When it comes to traditional Jewish cooking, our chefs are happy to learn from the experts – residents like Fryda Mann, who shares her favourite honey cake recipe.
“Needs more booze!” Fryda Mann and her daughters collectively agree, as they taste-test the mixture for the honey cake that has been a Rosh Hashana favourite for many years. In fact, Helen and Linda explain that they brought back three bottles of rum from a recent trip to Cuba just for their mother’s famous cake.
“The neighbours would all know when I was baking. I used to make 10 of these for Yontef to give to friends,” explains Fryda, who has lived at Woollahra for two years. “I’m very happy here, the only thing I miss is having my own kitchen.” These days, the trio still cooks as often as they can at Helen’s home, and as they work together making the cake it’s clear how close they are and how much they enjoy each other’s company. “I’d be lost without them,” says Fryda. “Anything I need, they’re always there for me.” “Mum was always the boss of the kitchen,” says Helen. “She had a catering business at one point, and our late father Barney was a kosher butcher. We have all our favourite family recipes written out.”
“We’d love more residents to share their cherished family recipes with us,” says Catering Manager Catherine McGoldrick, “so we can bring them into our dining rooms for everyone to enjoy.” So keep an eye out as Woollahra chef Dominique Descat adds Fryda’s cake to the Rosh Hashana menu this year.
Fryda’s honey cake
“This is the best honey cake recipe – it always stays moist, and you can wrap it in foil and keep it in the fridge so you always have some for afternoon tea.” Makes 1 loaf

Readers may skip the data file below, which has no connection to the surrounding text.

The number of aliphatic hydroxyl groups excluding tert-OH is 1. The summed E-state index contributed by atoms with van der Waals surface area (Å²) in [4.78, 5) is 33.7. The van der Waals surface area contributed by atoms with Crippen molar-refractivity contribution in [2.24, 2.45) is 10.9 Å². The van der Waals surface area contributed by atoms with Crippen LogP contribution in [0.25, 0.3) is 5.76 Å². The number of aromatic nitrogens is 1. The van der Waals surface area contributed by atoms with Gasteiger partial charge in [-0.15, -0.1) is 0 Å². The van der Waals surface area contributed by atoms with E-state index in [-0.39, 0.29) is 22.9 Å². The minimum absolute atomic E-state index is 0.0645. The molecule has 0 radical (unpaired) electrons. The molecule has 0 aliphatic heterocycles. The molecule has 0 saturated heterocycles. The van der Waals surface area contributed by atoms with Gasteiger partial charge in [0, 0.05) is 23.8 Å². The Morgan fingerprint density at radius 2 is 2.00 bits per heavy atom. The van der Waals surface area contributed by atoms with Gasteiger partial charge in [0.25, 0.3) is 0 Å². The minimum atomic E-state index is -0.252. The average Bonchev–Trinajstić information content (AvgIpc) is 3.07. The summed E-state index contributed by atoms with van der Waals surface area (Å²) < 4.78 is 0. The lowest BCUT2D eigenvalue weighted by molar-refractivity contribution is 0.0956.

3½ cups plain flour
1 tbsp baking powder
¾ tsp bicarbonate of soda
1 tbsp ground cinnamon
½ tsp salt
½ tsp each ground cloves & ginger (optional)
1 cup caster sugar
1 cup brown sugar
1 cup vegetable oil
1 cup honey
1 cup cooled prepared strong coffee or strong tea
3 large eggs. lightly beaten
1 tbs vanilla extract
¼ cup brandy, whisky or liqueur (optional)
½ cup chopped walnuts (optional)
1. Line a 20 x 30cm loaf pan with baking paper (no need to grease the pan).
2. Combine dry ingredients in a large bowl, and mix with a wooden spoon. In another bowl, combine remaining ingredients (except nuts) with a whisk.
3. Make a well in the centre of dry mixture, then add wet ingredients and stir well with the whisk to give a thick batter, making sure no thing sticks to the bottom. Stir in walnuts if using, then pour into prepared pan.
4. Bake for 40-45 minutes until the cake springs back when pressed gently in the centre. If browning too quickly, reduce the oven to 160°C.
5. Cool the cake in the pan. When cool, you can wrap it in foil and it will keep well in the fridge for several months (without nuts).